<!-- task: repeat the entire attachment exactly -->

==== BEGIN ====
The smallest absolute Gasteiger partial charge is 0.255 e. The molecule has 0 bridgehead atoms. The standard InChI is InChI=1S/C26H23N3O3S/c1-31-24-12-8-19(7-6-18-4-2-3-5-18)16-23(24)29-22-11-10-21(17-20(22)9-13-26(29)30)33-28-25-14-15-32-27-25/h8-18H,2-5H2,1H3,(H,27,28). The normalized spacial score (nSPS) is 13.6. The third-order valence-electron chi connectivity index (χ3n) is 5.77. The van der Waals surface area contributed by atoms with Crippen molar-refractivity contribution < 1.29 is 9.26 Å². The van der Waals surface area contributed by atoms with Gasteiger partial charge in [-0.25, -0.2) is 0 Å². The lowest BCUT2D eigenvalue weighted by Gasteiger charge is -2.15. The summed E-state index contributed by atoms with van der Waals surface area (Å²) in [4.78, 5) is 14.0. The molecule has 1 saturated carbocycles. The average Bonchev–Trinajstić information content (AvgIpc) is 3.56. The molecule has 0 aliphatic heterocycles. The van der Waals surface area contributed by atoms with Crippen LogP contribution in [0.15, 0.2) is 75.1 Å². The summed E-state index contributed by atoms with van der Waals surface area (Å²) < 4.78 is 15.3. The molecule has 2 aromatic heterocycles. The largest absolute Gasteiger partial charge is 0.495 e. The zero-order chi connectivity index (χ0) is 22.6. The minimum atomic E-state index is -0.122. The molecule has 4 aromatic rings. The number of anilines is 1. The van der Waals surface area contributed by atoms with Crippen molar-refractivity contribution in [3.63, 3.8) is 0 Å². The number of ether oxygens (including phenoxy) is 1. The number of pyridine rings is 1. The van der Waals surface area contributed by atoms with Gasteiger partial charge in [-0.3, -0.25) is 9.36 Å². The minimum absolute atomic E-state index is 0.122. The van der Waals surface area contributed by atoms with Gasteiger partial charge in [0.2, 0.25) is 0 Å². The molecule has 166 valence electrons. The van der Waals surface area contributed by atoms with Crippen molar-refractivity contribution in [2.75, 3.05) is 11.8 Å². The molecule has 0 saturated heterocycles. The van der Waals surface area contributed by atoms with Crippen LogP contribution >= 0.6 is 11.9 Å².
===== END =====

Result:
The smallest absolute Gasteiger partial charge is 0.255 e. The molecule has 0 bridgehead atoms. The standard InChI is InChI=1S/C26H23N3O3S/c1-31-24-12-8-19(7-6-18-4-2-3-5-18)16-23(24)29-22-11-10-21(17-20(22)9-13-26(29)30)33-28-25-14-15-32-27-25/h8-18H,2-5H2,1H3,(H,27,28). The normalized spacial score (nSPS) is 13.6. The third-order valence-electron chi connectivity index (χ3n) is 5.77. The van der Waals surface area contributed by atoms with Crippen molar-refractivity contribution < 1.29 is 9.26 Å². The van der Waals surface area contributed by atoms with Gasteiger partial charge in [-0.25, -0.2) is 0 Å². The lowest BCUT2D eigenvalue weighted by Gasteiger charge is -2.15. The summed E-state index contributed by atoms with van der Waals surface area (Å²) in [4.78, 5) is 14.0. The molecule has 1 saturated carbocycles. The average Bonchev–Trinajstić information content (AvgIpc) is 3.56. The molecule has 0 aliphatic heterocycles. The van der Waals surface area contributed by atoms with Crippen LogP contribution in [0.15, 0.2) is 75.1 Å². The summed E-state index contributed by atoms with van der Waals surface area (Å²) < 4.78 is 15.3. The molecule has 2 aromatic heterocycles. The largest absolute Gasteiger partial charge is 0.495 e. The zero-order chi connectivity index (χ0) is 22.6. The minimum atomic E-state index is -0.122. The molecule has 4 aromatic rings. The number of anilines is 1. The van der Waals surface area contributed by atoms with Crippen molar-refractivity contribution in [3.63, 3.8) is 0 Å². The number of ether oxygens (including phenoxy) is 1. The number of pyridine rings is 1. The van der Waals surface area contributed by atoms with Gasteiger partial charge in [-0.3, -0.25) is 9.36 Å². The minimum absolute atomic E-state index is 0.122. The van der Waals surface area contributed by atoms with Gasteiger partial charge in [0.2, 0.25) is 0 Å². The molecule has 166 valence electrons. The van der Waals surface area contributed by atoms with Crippen molar-refractivity contribution in [2.75, 3.05) is 11.8 Å². The molecule has 0 saturated heterocycles. The van der Waals surface area contributed by atoms with Crippen LogP contribution >= 0.6 is 11.9 Å².